Of Course Gay Actors Can Play Straight

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Newsweek's Ramin Setoodeh wrote an article a few weeks ago arguing that gay actors had a hard time playing straight people, and the outcry basically broke the Internet. Blogs ripped Setoodeh into confetti. Actress Kristin Chenoweth called him "horrendously homophobic." Glee creator Ryan Murphy called for his fans to boycott Newsweek.

Setoodeh's argument was silly. The response was silly, too. Setoodeh saw a play called Promises, Promises starring Sean Hayes (the best friend from Will & Grace) and didn't think Hayes was a convincing straight guy. Also, he watched an episode of Glee and thought another gay actor playing straight came off like a "theater queen." In the real world, two unconvincing performances in a week is, you know, two unconvincing performances in a week. For Setoodeh, it was part of a larger trend: gay actors can't play straight!

He probably should have kept the thought to himself. Or rented Return of the King. Gay actors play straight all the time: Neil Patrick Harris in How I Met Your Mother; David Hyde Pierce in Frasier; Ian McKellen in Lord of the Rings, and X-Men, and everything.

Gay actors face serious challenges in film and television. The last thing they need is Newsweek knocking their chops because a couple of them weren't sufficiently macho in musicals some guy saw last week.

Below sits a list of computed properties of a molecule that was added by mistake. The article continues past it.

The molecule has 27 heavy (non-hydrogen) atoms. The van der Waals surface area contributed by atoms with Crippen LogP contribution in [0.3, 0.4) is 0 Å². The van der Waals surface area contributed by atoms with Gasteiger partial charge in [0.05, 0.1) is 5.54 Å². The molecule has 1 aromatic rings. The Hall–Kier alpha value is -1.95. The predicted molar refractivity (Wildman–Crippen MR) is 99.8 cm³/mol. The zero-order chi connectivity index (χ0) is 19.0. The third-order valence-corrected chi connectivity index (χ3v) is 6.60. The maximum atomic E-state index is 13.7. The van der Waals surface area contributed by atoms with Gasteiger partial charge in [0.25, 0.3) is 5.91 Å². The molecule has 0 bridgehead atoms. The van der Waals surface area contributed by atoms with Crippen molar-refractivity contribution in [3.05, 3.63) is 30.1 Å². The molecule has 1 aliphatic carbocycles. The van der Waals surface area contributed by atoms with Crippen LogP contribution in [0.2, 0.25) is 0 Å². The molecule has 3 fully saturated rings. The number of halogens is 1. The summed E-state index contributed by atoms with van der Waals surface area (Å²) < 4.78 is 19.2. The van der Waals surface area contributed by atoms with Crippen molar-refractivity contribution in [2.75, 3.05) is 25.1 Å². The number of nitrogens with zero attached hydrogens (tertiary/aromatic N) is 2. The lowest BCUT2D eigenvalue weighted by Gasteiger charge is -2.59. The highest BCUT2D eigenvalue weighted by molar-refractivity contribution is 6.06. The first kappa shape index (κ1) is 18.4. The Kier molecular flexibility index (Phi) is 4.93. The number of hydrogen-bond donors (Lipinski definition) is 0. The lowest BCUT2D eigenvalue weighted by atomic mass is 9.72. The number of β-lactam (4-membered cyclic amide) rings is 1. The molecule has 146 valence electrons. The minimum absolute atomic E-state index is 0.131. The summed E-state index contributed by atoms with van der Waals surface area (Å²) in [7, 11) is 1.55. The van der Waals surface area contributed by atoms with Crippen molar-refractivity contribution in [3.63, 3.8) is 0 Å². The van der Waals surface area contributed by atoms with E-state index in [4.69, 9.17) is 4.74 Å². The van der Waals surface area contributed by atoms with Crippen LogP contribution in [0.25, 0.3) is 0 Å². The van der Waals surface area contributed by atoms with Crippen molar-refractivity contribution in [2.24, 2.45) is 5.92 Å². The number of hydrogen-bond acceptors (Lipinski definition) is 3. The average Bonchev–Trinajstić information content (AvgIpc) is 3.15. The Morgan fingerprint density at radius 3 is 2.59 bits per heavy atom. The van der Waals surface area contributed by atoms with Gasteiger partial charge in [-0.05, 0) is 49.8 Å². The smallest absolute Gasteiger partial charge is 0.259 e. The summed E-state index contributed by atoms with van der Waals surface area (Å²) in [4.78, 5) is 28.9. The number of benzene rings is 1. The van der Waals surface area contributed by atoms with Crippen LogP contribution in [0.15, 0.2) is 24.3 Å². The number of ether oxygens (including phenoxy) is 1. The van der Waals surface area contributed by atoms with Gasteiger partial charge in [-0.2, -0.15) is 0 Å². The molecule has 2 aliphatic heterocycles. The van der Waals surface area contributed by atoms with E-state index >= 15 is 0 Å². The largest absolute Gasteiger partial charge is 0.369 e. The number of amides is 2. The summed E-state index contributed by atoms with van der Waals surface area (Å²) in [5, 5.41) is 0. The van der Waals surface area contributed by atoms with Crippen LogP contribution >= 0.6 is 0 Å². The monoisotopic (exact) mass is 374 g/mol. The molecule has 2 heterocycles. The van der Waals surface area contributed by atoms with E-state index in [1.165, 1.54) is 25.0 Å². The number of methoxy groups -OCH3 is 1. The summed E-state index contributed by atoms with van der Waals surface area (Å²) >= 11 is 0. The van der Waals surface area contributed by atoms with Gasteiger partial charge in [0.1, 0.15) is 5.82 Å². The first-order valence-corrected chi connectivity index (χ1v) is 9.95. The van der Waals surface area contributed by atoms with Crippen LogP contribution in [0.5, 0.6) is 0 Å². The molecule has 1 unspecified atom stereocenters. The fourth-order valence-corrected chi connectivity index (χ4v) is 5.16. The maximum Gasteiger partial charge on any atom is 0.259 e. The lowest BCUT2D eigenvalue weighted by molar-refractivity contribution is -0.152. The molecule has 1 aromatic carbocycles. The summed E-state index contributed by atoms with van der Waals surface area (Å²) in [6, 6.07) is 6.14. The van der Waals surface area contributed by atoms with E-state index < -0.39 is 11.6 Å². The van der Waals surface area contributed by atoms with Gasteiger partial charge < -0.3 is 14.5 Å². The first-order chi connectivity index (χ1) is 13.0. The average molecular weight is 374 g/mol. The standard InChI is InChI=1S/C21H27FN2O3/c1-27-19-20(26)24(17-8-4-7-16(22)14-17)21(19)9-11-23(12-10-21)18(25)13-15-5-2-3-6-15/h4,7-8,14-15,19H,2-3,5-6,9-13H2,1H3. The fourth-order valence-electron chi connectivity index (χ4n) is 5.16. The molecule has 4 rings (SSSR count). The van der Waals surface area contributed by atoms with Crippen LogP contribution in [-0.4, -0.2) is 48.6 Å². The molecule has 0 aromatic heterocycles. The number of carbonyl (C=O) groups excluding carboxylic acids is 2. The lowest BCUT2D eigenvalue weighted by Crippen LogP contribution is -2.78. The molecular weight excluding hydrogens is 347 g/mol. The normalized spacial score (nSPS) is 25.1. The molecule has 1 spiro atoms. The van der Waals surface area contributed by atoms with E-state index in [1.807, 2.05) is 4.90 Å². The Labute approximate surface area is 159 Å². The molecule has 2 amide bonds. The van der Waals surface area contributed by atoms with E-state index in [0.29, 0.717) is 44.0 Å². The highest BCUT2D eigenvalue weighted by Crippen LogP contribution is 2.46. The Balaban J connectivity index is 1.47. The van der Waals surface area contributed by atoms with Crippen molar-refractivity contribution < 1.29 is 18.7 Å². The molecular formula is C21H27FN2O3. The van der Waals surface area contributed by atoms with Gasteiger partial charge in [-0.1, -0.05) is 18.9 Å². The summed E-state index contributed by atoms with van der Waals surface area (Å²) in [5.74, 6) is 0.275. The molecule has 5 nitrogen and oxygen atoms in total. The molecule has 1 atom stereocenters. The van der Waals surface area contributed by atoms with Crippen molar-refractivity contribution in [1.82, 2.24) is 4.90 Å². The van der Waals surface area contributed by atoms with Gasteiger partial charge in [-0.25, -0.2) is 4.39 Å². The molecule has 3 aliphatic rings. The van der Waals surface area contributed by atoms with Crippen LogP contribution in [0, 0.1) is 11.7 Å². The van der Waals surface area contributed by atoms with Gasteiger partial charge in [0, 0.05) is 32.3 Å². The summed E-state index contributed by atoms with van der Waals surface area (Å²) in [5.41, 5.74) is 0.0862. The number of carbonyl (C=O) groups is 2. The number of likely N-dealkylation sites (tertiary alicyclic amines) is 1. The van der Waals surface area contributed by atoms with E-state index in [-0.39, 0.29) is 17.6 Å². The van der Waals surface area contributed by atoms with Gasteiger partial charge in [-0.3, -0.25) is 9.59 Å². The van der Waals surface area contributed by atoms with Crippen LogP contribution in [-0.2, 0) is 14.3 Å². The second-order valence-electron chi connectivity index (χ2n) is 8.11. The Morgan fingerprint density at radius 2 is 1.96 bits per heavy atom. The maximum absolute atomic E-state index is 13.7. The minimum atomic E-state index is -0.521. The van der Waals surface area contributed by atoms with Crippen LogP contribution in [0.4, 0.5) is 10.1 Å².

But the response to Setoodeh's article has veered into weird territory, too. West Wing writer Aaron Sorkin, in an articulate piece, challenged the idea that "playing gay" is even a thing.

An actor, no matter which sex they're attracted to, can't "play" gay or "play" straight. Gay and straight aren't actable things. You can act effeminate and you can act macho (though macho usually ends up reading as gay), but an actor can't play gay or straight anymore than they can play Catholic. The most disturbing thing to me about this episode is that the theater critic for Newsweek didn't know that.

Oh, come on. You can't say gay isn't actable in the same sentence you say overly macho acting reads as gay. Either there exists a certain set of characteristics, expressions, and vocal modulations that can indicate sexual orientation to an audience or there aren't. And it's pretty clear that there are.

When Ricky Martin told the world he was gay, the Internet's collective reaction was some variation of: "duh." We didn't know Ricky. Why were we so certain he was gay? Well, we just ... knew! It was the way he ... danced? ... sang? ...shook his bon bon? Who knows. But it turns out there's a science behind what some folks call gaydar. One study found that 75 percent of gay men sounded gay to a general audience over tape-recordings. The biological and cultural implications of that finding deserve a fuller treatment, but for the purposes of our discussion, suffice it to say that it is a finding. Gaydar detects some sort of gendermap of characteristics that can indicate homosexuality. And actors draw on this "gendermap" of characteristics to play gay -- or straight. Is it terribly homophobic to point that out?

At the heart of Setoodeh's piece is idea that gay and straight people act a certain way, and that actors who are well-known to be gay might have a higher bar to clear to be persuasively hetero. I don't disagree.

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Derek Thompson is a senior editor at The Atlantic, where he writes about economics, labor markets, and the entertainment business.

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